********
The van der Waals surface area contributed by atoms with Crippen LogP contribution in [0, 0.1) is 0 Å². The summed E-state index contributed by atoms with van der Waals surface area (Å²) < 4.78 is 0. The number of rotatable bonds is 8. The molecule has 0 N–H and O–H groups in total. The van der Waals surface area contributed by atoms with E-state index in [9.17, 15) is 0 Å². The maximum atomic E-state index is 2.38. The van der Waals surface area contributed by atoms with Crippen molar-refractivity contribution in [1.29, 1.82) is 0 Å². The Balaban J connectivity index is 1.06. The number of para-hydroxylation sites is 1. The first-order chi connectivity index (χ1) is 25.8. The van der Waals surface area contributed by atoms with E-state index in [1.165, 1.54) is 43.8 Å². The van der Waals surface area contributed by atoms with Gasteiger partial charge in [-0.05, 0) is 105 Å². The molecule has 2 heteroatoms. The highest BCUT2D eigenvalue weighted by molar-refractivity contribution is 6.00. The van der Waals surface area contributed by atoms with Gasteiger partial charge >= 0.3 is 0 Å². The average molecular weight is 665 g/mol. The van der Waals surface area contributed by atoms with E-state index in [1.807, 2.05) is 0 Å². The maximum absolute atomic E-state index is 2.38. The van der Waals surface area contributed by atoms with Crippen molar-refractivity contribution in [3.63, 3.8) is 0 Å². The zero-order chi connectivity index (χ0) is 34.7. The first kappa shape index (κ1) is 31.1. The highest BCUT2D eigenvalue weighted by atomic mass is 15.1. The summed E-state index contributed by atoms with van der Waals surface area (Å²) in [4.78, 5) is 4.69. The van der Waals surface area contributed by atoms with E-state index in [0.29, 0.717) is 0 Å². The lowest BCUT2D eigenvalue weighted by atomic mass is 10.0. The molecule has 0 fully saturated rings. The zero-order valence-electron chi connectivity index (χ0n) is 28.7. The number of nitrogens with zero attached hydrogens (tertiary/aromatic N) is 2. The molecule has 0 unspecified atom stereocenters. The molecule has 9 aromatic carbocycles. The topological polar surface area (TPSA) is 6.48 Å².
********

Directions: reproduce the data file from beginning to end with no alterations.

The van der Waals surface area contributed by atoms with Crippen LogP contribution in [0, 0.1) is 0 Å². The summed E-state index contributed by atoms with van der Waals surface area (Å²) < 4.78 is 0. The number of rotatable bonds is 8. The molecule has 0 N–H and O–H groups in total. The van der Waals surface area contributed by atoms with E-state index in [9.17, 15) is 0 Å². The maximum atomic E-state index is 2.38. The van der Waals surface area contributed by atoms with Crippen molar-refractivity contribution in [1.29, 1.82) is 0 Å². The Balaban J connectivity index is 1.06. The number of para-hydroxylation sites is 1. The first-order chi connectivity index (χ1) is 25.8. The van der Waals surface area contributed by atoms with E-state index in [1.165, 1.54) is 43.8 Å². The van der Waals surface area contributed by atoms with Gasteiger partial charge in [-0.05, 0) is 105 Å². The molecule has 2 heteroatoms. The highest BCUT2D eigenvalue weighted by molar-refractivity contribution is 6.00. The van der Waals surface area contributed by atoms with Gasteiger partial charge >= 0.3 is 0 Å². The average molecular weight is 665 g/mol. The van der Waals surface area contributed by atoms with E-state index in [1.807, 2.05) is 0 Å². The maximum absolute atomic E-state index is 2.38. The van der Waals surface area contributed by atoms with Crippen molar-refractivity contribution in [3.63, 3.8) is 0 Å². The zero-order chi connectivity index (χ0) is 34.7. The first kappa shape index (κ1) is 31.1. The highest BCUT2D eigenvalue weighted by atomic mass is 15.1. The summed E-state index contributed by atoms with van der Waals surface area (Å²) in [4.78, 5) is 4.69. The van der Waals surface area contributed by atoms with E-state index in [0.29, 0.717) is 0 Å². The lowest BCUT2D eigenvalue weighted by atomic mass is 10.0. The molecule has 0 fully saturated rings. The zero-order valence-electron chi connectivity index (χ0n) is 28.7. The number of nitrogens with zero attached hydrogens (tertiary/aromatic N) is 2. The molecule has 0 unspecified atom stereocenters. The molecule has 9 aromatic carbocycles. The topological polar surface area (TPSA) is 6.48 Å².